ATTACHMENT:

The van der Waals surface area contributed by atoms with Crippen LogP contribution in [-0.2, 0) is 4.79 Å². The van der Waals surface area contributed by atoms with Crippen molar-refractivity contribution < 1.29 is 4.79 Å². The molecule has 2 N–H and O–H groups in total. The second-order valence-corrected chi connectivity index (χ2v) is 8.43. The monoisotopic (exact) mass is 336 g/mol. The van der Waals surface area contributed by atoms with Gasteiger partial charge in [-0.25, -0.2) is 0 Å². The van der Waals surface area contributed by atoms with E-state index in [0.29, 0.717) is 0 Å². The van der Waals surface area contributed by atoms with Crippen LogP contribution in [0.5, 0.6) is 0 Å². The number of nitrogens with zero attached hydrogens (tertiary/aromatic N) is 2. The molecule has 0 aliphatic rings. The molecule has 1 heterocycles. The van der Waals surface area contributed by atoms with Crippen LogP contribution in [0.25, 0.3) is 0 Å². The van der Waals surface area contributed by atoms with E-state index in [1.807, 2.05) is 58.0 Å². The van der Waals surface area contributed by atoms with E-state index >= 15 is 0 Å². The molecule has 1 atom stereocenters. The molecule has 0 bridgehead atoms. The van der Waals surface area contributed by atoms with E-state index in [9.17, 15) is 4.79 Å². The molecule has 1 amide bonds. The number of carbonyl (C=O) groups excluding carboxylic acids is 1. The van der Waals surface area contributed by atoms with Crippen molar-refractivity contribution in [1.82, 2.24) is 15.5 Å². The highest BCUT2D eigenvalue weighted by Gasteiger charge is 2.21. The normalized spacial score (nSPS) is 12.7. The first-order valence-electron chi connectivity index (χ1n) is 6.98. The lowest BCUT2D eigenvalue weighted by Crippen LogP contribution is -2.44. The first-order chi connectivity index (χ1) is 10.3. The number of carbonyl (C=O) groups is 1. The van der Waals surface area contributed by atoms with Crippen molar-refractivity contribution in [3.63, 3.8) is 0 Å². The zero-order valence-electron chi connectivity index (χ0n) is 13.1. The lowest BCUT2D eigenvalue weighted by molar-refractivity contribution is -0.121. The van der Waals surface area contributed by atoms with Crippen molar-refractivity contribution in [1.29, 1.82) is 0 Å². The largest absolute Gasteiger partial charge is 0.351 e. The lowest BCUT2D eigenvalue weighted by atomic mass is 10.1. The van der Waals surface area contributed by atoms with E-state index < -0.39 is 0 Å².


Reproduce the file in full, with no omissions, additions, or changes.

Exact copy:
The van der Waals surface area contributed by atoms with Crippen LogP contribution in [-0.2, 0) is 4.79 Å². The van der Waals surface area contributed by atoms with Crippen molar-refractivity contribution < 1.29 is 4.79 Å². The molecule has 2 N–H and O–H groups in total. The second-order valence-corrected chi connectivity index (χ2v) is 8.43. The monoisotopic (exact) mass is 336 g/mol. The van der Waals surface area contributed by atoms with Gasteiger partial charge in [-0.25, -0.2) is 0 Å². The van der Waals surface area contributed by atoms with E-state index in [0.29, 0.717) is 0 Å². The van der Waals surface area contributed by atoms with Crippen LogP contribution in [0.5, 0.6) is 0 Å². The number of nitrogens with zero attached hydrogens (tertiary/aromatic N) is 2. The molecule has 0 aliphatic rings. The molecule has 1 heterocycles. The van der Waals surface area contributed by atoms with Crippen LogP contribution in [0.25, 0.3) is 0 Å². The van der Waals surface area contributed by atoms with E-state index in [1.807, 2.05) is 58.0 Å². The van der Waals surface area contributed by atoms with E-state index >= 15 is 0 Å². The molecule has 1 atom stereocenters. The molecule has 0 bridgehead atoms. The van der Waals surface area contributed by atoms with E-state index in [9.17, 15) is 4.79 Å². The molecule has 1 amide bonds. The number of carbonyl (C=O) groups excluding carboxylic acids is 1. The van der Waals surface area contributed by atoms with Crippen molar-refractivity contribution in [1.82, 2.24) is 15.5 Å². The highest BCUT2D eigenvalue weighted by Gasteiger charge is 2.21. The normalized spacial score (nSPS) is 12.7. The first-order valence-electron chi connectivity index (χ1n) is 6.98. The lowest BCUT2D eigenvalue weighted by Crippen LogP contribution is -2.44. The first-order chi connectivity index (χ1) is 10.3. The number of carbonyl (C=O) groups is 1. The van der Waals surface area contributed by atoms with Crippen molar-refractivity contribution in [3.63, 3.8) is 0 Å². The zero-order valence-electron chi connectivity index (χ0n) is 13.1. The lowest BCUT2D eigenvalue weighted by molar-refractivity contribution is -0.121. The van der Waals surface area contributed by atoms with Crippen molar-refractivity contribution in [1.29, 1.82) is 0 Å². The largest absolute Gasteiger partial charge is 0.351 e. The lowest BCUT2D eigenvalue weighted by atomic mass is 10.1. The van der Waals surface area contributed by atoms with E-state index < -0.39 is 0 Å².